Patrick J. Natale, P.E., F.ASCE
Executive Director
http://www.asce.org/

For years, the American Society of Civil Engineers (ASCE) has been a strong advocate for the nation’s infrastructure, and our Report Card for America’s Infrastructure has become a go-to source for legislators, the media and the public relating to all things ‘infrastructure’. Of course, when President Obama announced his intention to include billions of dollars of infrastructure funding as a key part of his economic stimulus plan, that role took on a new significance.

Infrastructure-related investments have the ability to not only provide tangible benefits to the American people, such as reducing congestion and delays on America’s roadways, enhancing public transit systems, reducing blackouts, brownouts and service interruptions, and replacing leaking water pipes, but to also—and perhaps, in our current economic climate, more importantly—create jobs and stimulate the economy (for example, every billion dollars invested in transportation infrastructure supports 35,000 jobs). However, to ensure that the stimulus bill’s infrastructure investment produced the desired results, ASCE knew that careful consideration must be made in the selection of projects to be funded.

That is why we developed the “Principles for Infrastructure Stimulus Investment.” Intended to help guide lawmakers and the Obama administration when allocating economic stimulus funding, the principles focus on steering investment in the right direction by keeping the focus on rehabilitating worn-out infrastructure to increase safety and building new infrastructure to keep the nation competitive in the global economy.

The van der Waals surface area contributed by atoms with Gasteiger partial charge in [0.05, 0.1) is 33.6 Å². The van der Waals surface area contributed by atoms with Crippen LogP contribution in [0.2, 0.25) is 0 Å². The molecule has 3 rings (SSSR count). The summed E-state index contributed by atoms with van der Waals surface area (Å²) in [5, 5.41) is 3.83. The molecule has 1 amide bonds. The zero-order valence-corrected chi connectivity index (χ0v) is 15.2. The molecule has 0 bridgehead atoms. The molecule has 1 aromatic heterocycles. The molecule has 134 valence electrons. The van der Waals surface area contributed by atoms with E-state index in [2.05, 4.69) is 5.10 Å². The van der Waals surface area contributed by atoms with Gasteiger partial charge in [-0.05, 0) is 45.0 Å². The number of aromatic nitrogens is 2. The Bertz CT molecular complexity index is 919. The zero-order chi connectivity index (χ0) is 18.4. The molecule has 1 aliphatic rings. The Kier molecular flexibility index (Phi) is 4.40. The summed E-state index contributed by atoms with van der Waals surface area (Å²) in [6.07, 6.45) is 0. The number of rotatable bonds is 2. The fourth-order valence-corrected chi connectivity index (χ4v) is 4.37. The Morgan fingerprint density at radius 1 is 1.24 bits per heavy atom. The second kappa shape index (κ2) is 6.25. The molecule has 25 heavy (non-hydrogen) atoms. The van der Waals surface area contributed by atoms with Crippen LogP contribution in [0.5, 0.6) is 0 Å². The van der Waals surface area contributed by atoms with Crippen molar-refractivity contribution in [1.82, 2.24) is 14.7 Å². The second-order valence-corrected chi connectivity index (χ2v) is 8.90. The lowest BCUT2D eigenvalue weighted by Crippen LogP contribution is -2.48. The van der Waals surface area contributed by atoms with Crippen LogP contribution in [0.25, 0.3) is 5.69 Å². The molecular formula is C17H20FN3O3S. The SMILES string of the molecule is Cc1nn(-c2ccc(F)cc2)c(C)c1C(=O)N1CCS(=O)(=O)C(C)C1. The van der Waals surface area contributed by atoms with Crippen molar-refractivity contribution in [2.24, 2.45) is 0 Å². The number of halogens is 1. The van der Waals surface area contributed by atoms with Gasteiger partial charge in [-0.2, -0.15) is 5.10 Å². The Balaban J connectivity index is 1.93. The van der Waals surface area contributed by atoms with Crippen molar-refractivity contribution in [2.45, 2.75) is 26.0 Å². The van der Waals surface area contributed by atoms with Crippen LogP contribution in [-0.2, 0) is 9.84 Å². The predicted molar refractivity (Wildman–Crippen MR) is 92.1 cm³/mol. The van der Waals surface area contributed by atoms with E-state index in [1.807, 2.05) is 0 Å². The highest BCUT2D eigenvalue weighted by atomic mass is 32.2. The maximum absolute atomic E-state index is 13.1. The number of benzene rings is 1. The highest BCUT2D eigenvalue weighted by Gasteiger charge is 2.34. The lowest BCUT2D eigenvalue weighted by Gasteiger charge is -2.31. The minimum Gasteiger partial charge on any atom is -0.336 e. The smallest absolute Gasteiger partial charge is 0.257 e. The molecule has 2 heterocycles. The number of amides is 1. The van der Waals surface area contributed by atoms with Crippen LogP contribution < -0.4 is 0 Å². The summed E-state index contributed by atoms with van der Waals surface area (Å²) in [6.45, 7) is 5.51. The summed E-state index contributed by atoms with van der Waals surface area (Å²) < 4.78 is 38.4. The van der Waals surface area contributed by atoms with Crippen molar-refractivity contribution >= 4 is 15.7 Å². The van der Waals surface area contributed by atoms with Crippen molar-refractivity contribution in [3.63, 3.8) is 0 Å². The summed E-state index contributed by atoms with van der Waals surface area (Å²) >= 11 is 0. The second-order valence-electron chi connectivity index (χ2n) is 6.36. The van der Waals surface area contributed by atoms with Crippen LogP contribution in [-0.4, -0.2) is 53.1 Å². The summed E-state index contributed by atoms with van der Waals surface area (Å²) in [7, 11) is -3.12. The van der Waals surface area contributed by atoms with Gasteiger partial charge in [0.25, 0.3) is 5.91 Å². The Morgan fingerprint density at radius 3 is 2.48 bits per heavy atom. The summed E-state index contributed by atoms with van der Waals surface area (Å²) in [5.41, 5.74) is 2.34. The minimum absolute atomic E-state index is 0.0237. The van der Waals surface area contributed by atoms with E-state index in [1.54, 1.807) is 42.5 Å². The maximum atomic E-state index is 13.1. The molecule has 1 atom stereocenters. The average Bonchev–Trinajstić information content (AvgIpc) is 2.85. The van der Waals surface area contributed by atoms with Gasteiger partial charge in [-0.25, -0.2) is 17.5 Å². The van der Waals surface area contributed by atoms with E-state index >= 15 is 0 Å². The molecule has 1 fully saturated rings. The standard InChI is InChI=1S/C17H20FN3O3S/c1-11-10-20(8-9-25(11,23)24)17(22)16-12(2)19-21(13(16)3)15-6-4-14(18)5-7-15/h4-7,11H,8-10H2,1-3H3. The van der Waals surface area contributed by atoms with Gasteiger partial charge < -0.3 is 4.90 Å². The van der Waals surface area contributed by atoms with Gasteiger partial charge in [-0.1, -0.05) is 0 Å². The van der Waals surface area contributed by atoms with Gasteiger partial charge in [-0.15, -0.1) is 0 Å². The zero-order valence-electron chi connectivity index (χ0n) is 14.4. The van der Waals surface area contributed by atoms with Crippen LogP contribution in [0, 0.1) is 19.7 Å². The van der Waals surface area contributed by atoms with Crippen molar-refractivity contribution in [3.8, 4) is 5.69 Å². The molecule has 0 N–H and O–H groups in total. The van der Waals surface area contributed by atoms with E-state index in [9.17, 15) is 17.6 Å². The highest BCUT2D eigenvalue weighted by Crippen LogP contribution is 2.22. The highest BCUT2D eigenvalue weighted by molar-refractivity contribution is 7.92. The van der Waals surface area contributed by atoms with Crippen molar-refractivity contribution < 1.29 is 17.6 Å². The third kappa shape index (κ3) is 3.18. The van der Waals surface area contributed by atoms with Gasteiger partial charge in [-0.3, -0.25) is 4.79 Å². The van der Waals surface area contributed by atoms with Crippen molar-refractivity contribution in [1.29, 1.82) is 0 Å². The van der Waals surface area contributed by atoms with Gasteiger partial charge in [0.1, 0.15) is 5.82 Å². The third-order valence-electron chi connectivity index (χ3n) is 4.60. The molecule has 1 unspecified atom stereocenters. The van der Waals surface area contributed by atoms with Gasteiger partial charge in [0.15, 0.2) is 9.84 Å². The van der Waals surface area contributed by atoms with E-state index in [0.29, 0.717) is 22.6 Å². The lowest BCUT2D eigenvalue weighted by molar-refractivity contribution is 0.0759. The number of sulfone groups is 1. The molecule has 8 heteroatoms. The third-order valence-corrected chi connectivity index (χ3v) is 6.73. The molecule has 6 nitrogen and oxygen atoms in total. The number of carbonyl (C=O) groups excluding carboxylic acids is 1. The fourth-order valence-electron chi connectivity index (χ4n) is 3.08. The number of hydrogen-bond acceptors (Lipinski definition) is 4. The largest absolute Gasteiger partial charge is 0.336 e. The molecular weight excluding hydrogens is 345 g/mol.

In the principles, we called attention to the need for all projects supported by an economic stimulus investment to meet certain fundamental criteria:

  • Projects must create and sustain employment increases;
  • Investments must provide long term benefits to the public (such as congestion relief);
  • Long term maintenance and upkeep needs of all infrastructure projects – existing and new – must be taken into account;
  • To ensure accountability and transparency an auditing program must be established to review the program and measure desired outcomes.

We also highlighted the need for proper attention to be paid to the prioritization and selection of these projects to ensure that the criteria are met:

  • The project should deliver measurable improvements in public health, safety and quality of life;
  • The project should provide substantial, broad-based economic benefit;
  • The project should be designed and built in a sustainable and cost-effective manner, and proper consideration must be given to life-cycle costs;
  • The project should have a significant environmental benefit such as area restoration, improved air quality through reduced congestion and better watershed management through eliminating vulnerabilities in a system.

While ASCE firmly believes this type of investment shouldn’t just happen when the economy is in crisis, as the stewards of the nation’s infrastructure, making sure that the public sees the best benefits possible is just part of our commitment to protecting public health, safety and welfare.